Our housekeeping arrangements were very simple. In the living room we had a pink sofa and a sound system. In the kitchen there was a coffee machine and a bin. Markie chose the smaller of the two bedrooms and in it he had a humidor (for his cigars) and a futon. I had an upright piano and a mattress on the floor. We did absolutely no housework and, in time, the flat grew a bit shabbier. The dazzling sunlight bleached the pink sofa; the bin filled up with coffee grounds and a thin film of cigar-ash settled on the sound system. But I don’t remember feeling bothered by this. If anything it made us feel more in tune and more at home.

Sunday mornings were the best. Markie woke up before I did and I would hear him padding around in his dressing gown. He put on the coffee-machine and then chose something for the sound system. It could be anything at all, from Thomas Tallis to TheThe, Ella Fitzgerald if it was raining, Grace Jones if it was hot. But best of all, he liked the great English choral anthems and I would hear ‘Hail Gladdening Light’ rolling in under my door, with Mark’s deep baritone voice effortlessly putting in the bass part. After a while one of us would go out to buy the newspapers. There were seven Sunday papers in the 1980’s and we read them all. I can remember being astonished by Markie’s ability to absorb information, make sense of it and file it away. He had the most astonishing memory for people, places and events.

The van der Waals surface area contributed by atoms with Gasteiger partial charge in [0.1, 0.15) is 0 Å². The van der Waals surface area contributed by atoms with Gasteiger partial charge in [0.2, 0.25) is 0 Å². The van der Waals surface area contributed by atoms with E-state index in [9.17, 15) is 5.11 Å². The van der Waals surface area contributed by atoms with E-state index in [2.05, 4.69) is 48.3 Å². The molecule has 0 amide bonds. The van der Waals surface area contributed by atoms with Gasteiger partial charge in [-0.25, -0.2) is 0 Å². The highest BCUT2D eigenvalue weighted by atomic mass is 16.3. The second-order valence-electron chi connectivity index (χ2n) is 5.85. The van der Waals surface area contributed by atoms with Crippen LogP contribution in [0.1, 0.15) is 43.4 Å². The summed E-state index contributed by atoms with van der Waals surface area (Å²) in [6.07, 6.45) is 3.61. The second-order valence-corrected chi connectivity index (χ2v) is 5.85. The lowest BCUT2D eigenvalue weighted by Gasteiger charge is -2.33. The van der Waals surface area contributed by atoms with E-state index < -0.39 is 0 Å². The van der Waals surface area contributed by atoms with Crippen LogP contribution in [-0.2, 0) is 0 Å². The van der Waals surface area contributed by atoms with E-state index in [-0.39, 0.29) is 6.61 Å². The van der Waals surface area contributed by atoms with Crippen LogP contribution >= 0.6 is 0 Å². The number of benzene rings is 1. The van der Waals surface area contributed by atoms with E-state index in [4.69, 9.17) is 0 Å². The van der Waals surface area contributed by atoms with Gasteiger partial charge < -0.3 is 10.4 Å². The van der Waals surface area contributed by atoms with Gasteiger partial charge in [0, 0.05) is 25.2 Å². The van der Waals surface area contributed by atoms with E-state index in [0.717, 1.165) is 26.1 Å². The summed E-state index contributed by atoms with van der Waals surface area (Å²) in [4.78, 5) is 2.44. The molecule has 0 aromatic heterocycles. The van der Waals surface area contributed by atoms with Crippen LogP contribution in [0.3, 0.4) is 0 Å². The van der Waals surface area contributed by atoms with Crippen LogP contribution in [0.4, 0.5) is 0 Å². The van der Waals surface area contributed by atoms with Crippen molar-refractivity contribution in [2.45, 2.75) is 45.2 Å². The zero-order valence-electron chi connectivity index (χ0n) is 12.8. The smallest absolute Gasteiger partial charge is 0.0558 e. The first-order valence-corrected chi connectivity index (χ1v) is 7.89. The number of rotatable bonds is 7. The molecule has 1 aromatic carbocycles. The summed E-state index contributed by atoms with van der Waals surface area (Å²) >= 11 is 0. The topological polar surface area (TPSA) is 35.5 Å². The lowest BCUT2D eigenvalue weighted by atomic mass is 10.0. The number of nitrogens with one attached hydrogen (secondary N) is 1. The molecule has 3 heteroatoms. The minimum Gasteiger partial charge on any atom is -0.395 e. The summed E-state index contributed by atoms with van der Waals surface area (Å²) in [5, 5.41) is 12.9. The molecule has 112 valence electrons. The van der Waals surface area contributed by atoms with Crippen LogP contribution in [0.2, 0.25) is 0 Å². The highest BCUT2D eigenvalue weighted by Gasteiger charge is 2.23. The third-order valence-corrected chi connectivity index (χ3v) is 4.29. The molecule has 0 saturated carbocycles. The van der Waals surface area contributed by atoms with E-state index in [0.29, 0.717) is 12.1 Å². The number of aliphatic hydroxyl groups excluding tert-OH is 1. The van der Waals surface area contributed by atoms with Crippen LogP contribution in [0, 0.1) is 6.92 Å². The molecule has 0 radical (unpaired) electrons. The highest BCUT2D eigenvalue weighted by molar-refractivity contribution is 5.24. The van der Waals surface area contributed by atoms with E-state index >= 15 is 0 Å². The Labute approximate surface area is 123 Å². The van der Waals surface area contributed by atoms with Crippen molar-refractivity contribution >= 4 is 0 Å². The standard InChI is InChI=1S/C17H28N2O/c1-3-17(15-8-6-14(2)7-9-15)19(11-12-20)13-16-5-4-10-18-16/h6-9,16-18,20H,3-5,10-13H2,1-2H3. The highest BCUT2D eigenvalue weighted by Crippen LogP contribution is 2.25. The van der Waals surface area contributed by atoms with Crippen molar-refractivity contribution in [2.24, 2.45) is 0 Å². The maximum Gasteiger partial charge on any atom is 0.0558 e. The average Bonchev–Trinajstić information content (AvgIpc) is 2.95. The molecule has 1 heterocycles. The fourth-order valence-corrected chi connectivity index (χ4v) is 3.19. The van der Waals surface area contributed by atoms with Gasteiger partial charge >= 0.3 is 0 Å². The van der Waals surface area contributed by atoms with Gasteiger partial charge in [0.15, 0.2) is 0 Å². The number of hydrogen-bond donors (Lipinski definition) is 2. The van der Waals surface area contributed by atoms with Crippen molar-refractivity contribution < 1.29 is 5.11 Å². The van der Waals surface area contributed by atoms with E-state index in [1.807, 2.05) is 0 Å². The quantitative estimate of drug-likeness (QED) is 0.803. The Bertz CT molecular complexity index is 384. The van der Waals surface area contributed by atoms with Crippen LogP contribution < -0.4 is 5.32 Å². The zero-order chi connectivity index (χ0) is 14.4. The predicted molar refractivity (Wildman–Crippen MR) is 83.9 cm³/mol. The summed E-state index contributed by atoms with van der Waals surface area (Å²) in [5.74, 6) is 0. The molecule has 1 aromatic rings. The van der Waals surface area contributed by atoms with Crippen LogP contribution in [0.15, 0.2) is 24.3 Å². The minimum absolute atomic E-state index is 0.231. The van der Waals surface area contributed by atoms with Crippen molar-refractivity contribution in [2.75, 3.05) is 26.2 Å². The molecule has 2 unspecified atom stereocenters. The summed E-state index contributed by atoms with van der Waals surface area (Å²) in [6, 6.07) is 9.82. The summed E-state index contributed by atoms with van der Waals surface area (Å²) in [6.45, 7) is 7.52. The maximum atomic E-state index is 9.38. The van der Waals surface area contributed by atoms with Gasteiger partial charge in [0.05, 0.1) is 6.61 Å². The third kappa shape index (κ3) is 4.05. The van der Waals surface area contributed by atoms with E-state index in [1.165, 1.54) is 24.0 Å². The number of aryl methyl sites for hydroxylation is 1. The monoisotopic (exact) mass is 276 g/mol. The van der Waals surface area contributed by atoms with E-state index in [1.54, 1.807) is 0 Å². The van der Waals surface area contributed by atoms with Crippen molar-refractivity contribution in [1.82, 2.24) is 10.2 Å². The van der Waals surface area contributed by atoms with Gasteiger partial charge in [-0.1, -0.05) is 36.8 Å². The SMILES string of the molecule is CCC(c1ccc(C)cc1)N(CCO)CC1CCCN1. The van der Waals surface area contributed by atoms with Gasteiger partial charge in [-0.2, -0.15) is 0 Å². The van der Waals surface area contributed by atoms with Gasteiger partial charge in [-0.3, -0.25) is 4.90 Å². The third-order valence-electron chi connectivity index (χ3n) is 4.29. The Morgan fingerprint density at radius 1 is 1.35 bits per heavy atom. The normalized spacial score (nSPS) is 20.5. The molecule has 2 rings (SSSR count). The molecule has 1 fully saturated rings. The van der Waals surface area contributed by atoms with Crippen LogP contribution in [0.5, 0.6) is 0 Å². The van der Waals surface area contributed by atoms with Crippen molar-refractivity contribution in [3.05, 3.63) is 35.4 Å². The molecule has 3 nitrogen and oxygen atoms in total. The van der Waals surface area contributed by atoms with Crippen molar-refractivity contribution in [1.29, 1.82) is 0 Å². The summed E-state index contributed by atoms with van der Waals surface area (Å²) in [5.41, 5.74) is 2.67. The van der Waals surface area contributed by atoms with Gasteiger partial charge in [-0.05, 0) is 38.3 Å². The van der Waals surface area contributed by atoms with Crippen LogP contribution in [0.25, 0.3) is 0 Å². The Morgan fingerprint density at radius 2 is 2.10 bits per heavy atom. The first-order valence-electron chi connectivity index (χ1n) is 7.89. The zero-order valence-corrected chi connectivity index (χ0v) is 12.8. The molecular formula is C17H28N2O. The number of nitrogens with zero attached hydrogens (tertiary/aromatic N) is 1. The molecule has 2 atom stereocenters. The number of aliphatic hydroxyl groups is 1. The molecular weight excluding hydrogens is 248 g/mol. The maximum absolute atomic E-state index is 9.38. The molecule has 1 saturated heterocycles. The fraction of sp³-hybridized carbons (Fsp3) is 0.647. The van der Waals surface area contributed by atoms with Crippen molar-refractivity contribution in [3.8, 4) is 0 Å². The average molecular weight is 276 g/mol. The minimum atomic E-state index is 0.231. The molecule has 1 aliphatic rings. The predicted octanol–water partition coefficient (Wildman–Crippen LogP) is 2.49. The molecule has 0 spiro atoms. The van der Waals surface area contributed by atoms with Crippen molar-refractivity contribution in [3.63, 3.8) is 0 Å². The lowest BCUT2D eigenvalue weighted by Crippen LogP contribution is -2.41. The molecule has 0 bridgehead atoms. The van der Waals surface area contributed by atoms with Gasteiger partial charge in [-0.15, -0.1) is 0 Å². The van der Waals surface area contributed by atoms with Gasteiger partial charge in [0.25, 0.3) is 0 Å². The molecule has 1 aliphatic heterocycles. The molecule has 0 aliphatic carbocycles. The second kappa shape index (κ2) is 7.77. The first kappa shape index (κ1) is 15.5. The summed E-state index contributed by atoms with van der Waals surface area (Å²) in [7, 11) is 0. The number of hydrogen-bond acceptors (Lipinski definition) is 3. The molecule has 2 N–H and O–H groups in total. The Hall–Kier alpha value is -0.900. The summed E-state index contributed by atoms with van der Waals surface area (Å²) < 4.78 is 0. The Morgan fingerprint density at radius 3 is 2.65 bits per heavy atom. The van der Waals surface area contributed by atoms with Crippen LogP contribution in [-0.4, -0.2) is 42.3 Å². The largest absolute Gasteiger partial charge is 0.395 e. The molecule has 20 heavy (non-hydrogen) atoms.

Markie was a good friend to me at the start of my life, but I do not think I was such a good friend to him at the end of his. We drifted apart, struggled to keep in touch. I missed opportunities when I could have done more, and I feel bad about that. It was almost a miracle that, a few days before he died, Dianah and I were able to meet up with Lawrence and spend an hour together with him at his bedside in Ladywell Hospital. I would like to thank you, Lawrence, for bringing that visit about. It so easily might not have happened.

There he was. Exactly the same. Well-groomed, articulate, courteous as ever. Brain, wit, voice, face all intact. Dianah had brought some photographs and we talked about mutual friends. As usual, his memory was far in advance of my own. He remembered where everyone was and what they were doing. He even remembered the name of the perfume that Dianah wore to a winter ball almost four decades ago. A few minutes before we were due to leave I reached out my hand and closed my fingers around his forearm. I am so glad I did, for the memory of that touch is very dear to me. His arm was so warm and smooth and alive. And, in a sudden rush, I remembered how much I loved that brilliant, funny, maddening, sometimes impossible, lovely, precious man.


It’s only in the past year or so that people have started asking me to describe my relationship to Mark. Ambulance teams, mainly. And triage nurses. And ward sisters. They wanted a word they could put on a form, and of course I was never able to do that. How can any relationship be summed up in a word?